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- Cardiogenic Shock Pathophysiology
- Functions of the Heart
- Blood Flow
- Cardiogenic Shock Nursing Interventions
Shock has many types, and the manifestations are different for every type. We’ll be talking about cardiogenic shock pathophysiology, what it really is, and how it differs from the other types of shock.
The important detail you must remember with cardiogenic shock is this: low pressure equals low perfusion.
For those unfamiliar with perfusion, it’s the amount of oxygen being distributed around the body. Therefore, cardiogenic shock is decreased oxygen perfusion in the body.
Cardiogenic Shock Pathophysiology
Knowing about cardiac output, stroke volume, and blood pressure will better understand what happens in cardiogenic shock. Basically, cardiogenic shock is decreased pressure which equates to reduced perfusion.
Therefore, decreased cardiac output will result in decreased blood pressure. Instead of the normal cardiac output of four to eight liters per minute, there would be two liters per minute. And anything that’s less than two liters per minute can be categorized as cardiogenic shock.
Remember that shock, in any form, is decreased pressure influencing perfusion. If there is decreased perfusion, there will be decreased oxygen. A body with decreased oxygen will become anxious and hypoxic, and the client will have faint pulses.
Aside from those basic signs and symptoms, there are other manifestations that a client with cardiogenic shock will present.
Functions of the Heart
To fully understand what is happening with cardiogenic shock, you have to understand the heart’s main function and how blood is pumped effectively in and out of the organ.
The heart’s primary function is to pump blood throughout the body. Blood is composed of many components, one of which is hemoglobin. Hemoglobin is a protein that holds oxygen and is responsible for transporting oxygen to different parts of the body.
Hematocrit is another blood component that is basically the liquid portion of the blood which helps hemoglobin to move around every system.
Decreased Hemoglobin and Hematocrit (H&H)
If there is decreased hemoglobin and hematocrit (H&H), there will be decreased perfusion since these two components are primarily tasked with transporting oxygen to all parts of the body. Insufficient hemoglobin and hematocrit are directly correlated with cardiac output.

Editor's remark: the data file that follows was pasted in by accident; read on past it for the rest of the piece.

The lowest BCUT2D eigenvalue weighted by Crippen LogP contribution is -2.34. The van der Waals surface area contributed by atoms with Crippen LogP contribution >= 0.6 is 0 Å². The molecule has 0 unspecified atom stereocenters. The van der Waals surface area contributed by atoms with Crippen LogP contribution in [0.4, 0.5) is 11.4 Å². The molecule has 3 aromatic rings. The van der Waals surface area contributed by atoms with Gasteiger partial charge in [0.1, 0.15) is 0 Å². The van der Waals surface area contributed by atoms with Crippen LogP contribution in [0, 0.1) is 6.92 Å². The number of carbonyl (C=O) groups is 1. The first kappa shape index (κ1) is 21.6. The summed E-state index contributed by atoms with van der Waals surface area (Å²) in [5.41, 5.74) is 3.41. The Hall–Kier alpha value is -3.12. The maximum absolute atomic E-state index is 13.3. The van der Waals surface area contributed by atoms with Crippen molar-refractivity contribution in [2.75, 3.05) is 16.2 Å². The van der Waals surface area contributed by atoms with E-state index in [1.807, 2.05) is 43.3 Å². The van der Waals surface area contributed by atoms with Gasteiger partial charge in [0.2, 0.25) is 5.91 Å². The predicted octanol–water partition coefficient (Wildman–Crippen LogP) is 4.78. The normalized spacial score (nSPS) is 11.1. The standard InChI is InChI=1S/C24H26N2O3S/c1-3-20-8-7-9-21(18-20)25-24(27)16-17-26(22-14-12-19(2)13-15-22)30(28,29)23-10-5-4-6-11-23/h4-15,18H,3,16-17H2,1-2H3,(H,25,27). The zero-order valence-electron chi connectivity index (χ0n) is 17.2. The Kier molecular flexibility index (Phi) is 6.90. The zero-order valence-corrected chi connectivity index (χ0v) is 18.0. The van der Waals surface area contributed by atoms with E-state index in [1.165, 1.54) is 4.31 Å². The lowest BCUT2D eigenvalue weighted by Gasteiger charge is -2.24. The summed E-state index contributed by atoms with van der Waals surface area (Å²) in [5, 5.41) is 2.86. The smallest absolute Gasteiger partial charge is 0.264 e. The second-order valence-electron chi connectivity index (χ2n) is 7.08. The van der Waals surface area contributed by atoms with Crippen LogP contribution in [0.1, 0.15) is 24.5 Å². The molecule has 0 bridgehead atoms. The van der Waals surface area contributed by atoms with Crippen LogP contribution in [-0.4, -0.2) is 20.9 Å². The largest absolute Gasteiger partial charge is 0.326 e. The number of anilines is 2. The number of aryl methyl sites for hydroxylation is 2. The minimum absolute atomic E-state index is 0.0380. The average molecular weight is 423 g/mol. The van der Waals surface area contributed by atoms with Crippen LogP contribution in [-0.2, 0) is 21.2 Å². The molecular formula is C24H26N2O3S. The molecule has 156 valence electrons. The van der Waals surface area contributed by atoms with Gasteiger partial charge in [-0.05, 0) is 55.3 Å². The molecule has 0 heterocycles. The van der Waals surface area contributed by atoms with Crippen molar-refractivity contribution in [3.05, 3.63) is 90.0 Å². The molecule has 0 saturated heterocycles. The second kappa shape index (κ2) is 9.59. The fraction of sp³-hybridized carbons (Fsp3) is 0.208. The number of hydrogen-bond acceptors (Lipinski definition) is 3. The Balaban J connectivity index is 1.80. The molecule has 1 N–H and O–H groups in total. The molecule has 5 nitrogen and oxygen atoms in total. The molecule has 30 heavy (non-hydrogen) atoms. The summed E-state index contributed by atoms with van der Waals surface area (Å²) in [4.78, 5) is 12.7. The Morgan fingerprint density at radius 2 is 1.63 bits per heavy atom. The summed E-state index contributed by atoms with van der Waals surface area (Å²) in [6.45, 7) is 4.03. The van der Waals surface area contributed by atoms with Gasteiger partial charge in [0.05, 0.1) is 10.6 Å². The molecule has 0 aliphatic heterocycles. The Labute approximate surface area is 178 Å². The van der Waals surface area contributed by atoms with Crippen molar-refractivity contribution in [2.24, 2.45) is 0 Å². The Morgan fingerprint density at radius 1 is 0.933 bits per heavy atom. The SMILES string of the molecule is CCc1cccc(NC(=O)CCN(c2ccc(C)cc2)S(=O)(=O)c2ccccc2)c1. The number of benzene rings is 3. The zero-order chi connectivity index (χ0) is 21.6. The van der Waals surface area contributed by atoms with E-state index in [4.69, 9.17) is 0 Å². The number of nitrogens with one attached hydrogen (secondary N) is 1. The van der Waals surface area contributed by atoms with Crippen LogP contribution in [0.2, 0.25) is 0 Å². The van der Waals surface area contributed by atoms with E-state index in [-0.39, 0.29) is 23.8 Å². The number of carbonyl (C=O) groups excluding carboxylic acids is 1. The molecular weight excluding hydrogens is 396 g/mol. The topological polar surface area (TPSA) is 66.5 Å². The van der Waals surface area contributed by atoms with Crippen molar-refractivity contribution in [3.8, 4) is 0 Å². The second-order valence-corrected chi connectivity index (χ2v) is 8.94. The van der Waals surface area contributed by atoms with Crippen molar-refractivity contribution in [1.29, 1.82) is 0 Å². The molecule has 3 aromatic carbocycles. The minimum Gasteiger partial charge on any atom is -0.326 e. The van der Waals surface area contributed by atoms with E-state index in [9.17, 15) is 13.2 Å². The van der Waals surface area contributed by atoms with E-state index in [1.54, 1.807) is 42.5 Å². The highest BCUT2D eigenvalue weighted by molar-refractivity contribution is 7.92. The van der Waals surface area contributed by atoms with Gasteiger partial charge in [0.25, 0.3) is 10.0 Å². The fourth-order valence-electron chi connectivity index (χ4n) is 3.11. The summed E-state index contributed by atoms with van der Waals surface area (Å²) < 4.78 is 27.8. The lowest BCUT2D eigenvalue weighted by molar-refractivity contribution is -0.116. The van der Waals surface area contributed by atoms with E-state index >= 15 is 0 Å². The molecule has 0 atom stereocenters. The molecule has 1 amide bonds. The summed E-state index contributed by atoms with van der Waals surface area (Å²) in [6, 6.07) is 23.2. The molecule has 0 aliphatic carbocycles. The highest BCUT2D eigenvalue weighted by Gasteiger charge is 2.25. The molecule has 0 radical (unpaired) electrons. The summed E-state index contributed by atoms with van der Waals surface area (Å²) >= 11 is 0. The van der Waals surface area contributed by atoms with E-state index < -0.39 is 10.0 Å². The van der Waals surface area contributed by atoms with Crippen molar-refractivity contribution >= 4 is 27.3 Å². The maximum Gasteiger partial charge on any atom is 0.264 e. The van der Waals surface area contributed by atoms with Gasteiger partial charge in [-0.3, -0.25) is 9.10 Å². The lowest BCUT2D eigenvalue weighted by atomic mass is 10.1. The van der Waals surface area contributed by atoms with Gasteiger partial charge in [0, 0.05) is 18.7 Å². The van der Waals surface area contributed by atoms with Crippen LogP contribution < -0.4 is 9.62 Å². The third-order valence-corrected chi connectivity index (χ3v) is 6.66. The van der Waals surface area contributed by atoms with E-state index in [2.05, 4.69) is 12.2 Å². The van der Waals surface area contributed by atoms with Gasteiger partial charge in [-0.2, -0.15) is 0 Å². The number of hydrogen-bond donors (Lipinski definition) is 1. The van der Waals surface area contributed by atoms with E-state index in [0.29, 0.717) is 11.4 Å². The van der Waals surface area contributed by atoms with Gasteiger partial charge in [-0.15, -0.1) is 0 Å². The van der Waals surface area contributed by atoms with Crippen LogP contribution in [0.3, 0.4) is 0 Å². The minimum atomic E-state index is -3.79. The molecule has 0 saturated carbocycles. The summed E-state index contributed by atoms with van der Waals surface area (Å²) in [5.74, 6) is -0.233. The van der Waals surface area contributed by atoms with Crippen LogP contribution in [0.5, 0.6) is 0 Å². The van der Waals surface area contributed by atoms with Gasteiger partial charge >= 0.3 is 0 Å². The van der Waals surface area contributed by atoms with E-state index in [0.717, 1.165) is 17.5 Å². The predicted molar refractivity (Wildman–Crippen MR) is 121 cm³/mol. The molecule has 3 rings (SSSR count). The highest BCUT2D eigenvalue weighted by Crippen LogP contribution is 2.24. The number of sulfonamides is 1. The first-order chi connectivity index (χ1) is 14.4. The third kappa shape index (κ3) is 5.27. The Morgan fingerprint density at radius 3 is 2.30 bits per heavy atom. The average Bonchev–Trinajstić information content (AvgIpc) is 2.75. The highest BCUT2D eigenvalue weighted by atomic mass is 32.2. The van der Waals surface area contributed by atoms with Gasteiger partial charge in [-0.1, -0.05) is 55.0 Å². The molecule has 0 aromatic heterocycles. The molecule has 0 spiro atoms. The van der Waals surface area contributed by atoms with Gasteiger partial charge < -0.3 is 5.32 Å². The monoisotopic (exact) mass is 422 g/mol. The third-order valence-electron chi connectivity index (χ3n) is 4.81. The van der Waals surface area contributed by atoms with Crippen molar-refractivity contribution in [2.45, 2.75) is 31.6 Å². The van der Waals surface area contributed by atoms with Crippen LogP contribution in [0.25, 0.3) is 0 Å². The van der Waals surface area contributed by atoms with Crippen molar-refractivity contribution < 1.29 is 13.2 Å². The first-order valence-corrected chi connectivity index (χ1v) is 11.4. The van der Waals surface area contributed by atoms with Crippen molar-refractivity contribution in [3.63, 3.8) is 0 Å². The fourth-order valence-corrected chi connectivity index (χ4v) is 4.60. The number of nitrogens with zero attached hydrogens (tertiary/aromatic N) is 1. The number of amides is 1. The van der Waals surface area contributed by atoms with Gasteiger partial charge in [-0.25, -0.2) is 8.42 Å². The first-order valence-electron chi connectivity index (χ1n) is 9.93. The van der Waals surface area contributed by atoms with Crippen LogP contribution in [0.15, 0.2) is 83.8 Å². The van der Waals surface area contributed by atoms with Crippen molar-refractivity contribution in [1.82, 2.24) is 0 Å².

If there is a decrease in hemoglobin, the hematocrit will also decrease because the two are intertwined with each other. If they go down, they go down together.
The ratio is 1:3. One hemoglobin is equivalent to three hematocrits.
For example, in your client’s laboratory values, if the hemoglobin is 8, the hematocrit will be 24.
If the hemoglobin value is eight or less, the client will immediately need a blood transfusion; therefore, the borderline value for hemoglobin is around 10 g/dl.
Now that we have a clearer picture of hemoglobin and hematocrit, the next thing that you have to know is the stroke volume. The stroke volume refers to the amount of blood that comes from the left ventricle in one pump. Stroke volume is composed of the preload and the afterload.
Question: How much blood is normally pushed out of the left ventricle?
Answer: About an ounce or two of fluid per stroke.
Preload and Afterload
Preload and afterload are phases of stroke volume. Preload refers to the time it takes for the left ventricle to be filled with blood, while afterload is the blood pumping out of the left ventricle.
You can think of the preload and afterload as a slingshot. Preload is the pull, while the release is the afterload. So, preload and afterload are equivalent to the stroke volume.
Cardiac output is simply the amount of blood being pumped out in 60 seconds or one minute. The normal cardiac output is between four to eight liters per minute. Cardiac output is also influenced by a client’s body build.
Blood Pressure in Cardiogenic Shock
Blood pressure is a mixture of cardiac output (the amount of blood coming out of the heart in a minute) and heart rate (how hard the heart pumps blood to get out of the heart).
So, this is what happens with proper blood flow inside the heart and lungs:
The right side of the heart will push unoxygenated blood to the lungs to get oxygenated. Then, oxygenated blood will get pushed into the left atrium, to the bicuspid valve, and into the left ventricle.
The left ventricle is the area of the heart that pumps out all the blood to the rest of the body through the aorta. This is also called the preload and afterload.
Cardiogenic Shock Nursing Interventions
- Monitor vital signs, including blood pressure, heart rate, respiratory rate, and oxygen saturation, and report any changes immediately.
- Administer medications as prescribed, such as inotropic agents to improve cardiac function, vasopressors to increase blood pressure, and diuretics to reduce fluid overload.
- Assist with invasive monitoring, such as arterial lines, central venous lines, and pulmonary artery catheters, to continuously monitor hemodynamic status.
- Position the patient in a semi-Fowler’s position to reduce venous congestion and improve oxygenation.
- Collaborate with the healthcare team to develop a plan of care that addresses the patient’s specific needs and goals, and adjust the plan as needed based on the patient’s response to treatment.
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